04 Jan Reinventing Resolutions: A Road Map to Your Desires
Thick snowflakes are lazily making their way to the ground outside my window here in Montreal. It’s January, yet again. That means that a whole new year lies in front of us, its pages as blank and clear as the snow-covered sidewalks outside. With the start of 2019 come promises of grandeur; weight to lose, marathons to run, personalities to improve. For interpreters specifically, we’re talking languages to learn, classes to take and certification tests to pass.
However, New Year’s resolutions have a bit of a bad rap. According to US News, 80% of us will stop trying by February! We’ll slip on our diet, skip out on our classes, and suddenly we’ll be back in our same old rut, grandiose plans be darned. So, you may ask, why bother with resolutions at all?
Well, usually the problem is that people make their goals too vague and unrealistic. For example, take the decision to “be a nicer person.” Okay, but how? You need a plan for when the driver ahead of you cuts you off and gives you the finger. Otherwise, your well-intentioned goal of being a nice person won’t help you very much. Or consider this goal: “I’ll pass my certification test this summer.” That’s a perfectly admirable goal, as long as you’re willing to commit hours and hours to study. If not, it’s simply unrealistic.
Personally, I’ve always liked New Year’s resolutions. I love the idea that we can start fresh, evaluate how far we’ve come, and play a part in where our journey will lead. Resolutions can fail, but they don’t have to. The more you reflect on your desires, and the more realistic your plans to achieve them, the more success you’ll have along the way. So, let’s pave the way to success and build a roadmap to achieving our interpreting goals!
Step 1: Unleash your desires
This is the brainstorming moment, the moment when you can bring your daydreams to light. What are your dreams? What are your fantasies? Perhaps you want to work in federal court one day or translate a novel. Maybe you want to work for the United Nations. Reserve yourself a couple hours, alone or with friends, and let your imagination fly with whichever medium you prefer. If you’re a writer, write your intentions down. If you’re a painter, paint them. If you feel like it, turn your desires into a collage! Every year I make a vision board, cutting out pictures and words from magazines and turning them into an inspirational work of art for my wall. Yes, it sounded like the corniest thing ever when I first heard about it, but now I can’t start a new year without it. This is our moment to dream big!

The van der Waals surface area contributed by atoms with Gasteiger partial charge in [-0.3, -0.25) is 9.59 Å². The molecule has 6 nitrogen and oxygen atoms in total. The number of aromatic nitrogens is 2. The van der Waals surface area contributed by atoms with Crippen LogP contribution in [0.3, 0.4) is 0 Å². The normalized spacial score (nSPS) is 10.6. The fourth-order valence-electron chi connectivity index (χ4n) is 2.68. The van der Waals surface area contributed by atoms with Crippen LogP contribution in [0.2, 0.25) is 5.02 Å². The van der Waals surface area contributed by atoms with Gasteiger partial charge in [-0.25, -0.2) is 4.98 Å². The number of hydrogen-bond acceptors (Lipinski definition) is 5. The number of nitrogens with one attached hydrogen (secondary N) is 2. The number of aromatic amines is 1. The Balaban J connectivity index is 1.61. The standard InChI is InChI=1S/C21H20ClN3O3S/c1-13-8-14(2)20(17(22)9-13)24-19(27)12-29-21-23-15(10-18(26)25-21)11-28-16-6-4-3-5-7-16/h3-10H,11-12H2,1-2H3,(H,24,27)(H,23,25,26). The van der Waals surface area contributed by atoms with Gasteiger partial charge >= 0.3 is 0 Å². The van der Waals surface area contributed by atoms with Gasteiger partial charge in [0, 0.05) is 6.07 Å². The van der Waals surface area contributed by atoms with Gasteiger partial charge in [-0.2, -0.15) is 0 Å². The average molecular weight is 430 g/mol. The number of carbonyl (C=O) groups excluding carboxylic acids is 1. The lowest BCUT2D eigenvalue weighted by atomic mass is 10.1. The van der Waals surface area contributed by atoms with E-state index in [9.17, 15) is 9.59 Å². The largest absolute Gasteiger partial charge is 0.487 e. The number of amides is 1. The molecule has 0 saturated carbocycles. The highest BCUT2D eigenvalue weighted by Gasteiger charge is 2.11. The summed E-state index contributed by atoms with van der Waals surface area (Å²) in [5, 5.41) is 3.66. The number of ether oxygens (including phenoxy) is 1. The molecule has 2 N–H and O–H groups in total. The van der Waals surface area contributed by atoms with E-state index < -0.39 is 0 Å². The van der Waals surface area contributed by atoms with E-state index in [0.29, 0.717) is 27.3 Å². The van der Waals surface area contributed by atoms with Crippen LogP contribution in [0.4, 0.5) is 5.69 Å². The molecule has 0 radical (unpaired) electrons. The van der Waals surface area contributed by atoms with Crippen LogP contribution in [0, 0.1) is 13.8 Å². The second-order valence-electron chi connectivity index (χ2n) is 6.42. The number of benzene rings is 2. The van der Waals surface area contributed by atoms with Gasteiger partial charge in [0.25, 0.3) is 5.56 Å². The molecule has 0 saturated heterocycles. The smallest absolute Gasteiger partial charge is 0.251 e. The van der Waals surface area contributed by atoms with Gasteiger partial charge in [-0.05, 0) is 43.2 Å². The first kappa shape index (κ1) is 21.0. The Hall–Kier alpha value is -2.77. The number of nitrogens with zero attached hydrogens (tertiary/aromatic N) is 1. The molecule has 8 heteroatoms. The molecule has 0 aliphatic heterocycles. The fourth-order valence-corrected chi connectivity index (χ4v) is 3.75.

You’ve just dreamt big, and that’s great, but Rome wasn’t built in a day. Now that you’ve had a chance to unleash the power of your desires, it’s time to pick one, realistic goal for the year. Just one! And don’t say, “become a better interpreter.” That’s way too vague. When you harness your desires, you should follow the SMART criteria: Specific, Measurable, Achievable, Relevant and Time-Bound. For example, one of my goals for this year is: Interpret a five-minute intermediate Speechpool speech into French with fewer than 5 grammatical errors by April. This is specific. I can measure it (count the errors) and it’s achievable (I hope! Otherwise, no worries, I’ll just have to readjust). It’s certainly relevant, and I’ve made a deadline so it’s time-bound. You can do the same, and the process will force you to consider whether your goal makes sense for you or if you should pick a different one.
Step 3: Pave the road to your desires
Now that you’ve set a specific goal, you need to think carefully about how you will get there. Sometimes this means you have to reconsider step 2; if you want to pass a certification test but have no time to study, you’ll need to give yourself a simpler goal or allow yourself more time. Here, too, you need to be realistic. In order to achieve my personal goal, I’d love it if I could study French three hours a day, but I know that I would fail before I’ve even begun. Your “road” needs to be drivable. The better your plan is, the more chance you’ll have of avoiding that February 80% drop off! Think about what you can do regularly to work toward your goal, and take steps to achieve that now. Also, think about how you will avoid obstacles. You will have fear and self-doubt. Life and family will get in the way. What will keep you going? How can you motivate yourself? I have an outrageous number of motivational post-its on my wall, and a sticker chart on my refrigerator because I’m a nerd. When I meet milestones along the way, I’ll reward myself. You should, too.
So, there you have it! Some thoughts on turning 2019 into a year that you continue this awesome journey of yours, and you tweak it toward wherever you want to go. Don’t forget that there will be ups and downs, and your Desire Plan may take some rearranging. That’s not called failure; it’s called life. Good luck!
Athena Matilsky fell in love with Spanish the year she turned 16. She chose it as her major at Rutgers University and selected a focus in translation and interpreting. After graduation, she taught elementary school in Honduras and then returned home to begin freelancing as a medical and court interpreter. She has since achieved certifications as a Healthcare Interpreter and a Federal Court Interpreter. She was the recent editor-in-chief of Proteus. Currently, she works as a freelance interpreter/translator and trains candidates privately for the state and federal interpreting exams. When she is not writing or interpreting, you may find her practicing acro-yoga or studying French. Website: https://athenaskyinterpreting.wordpress.com/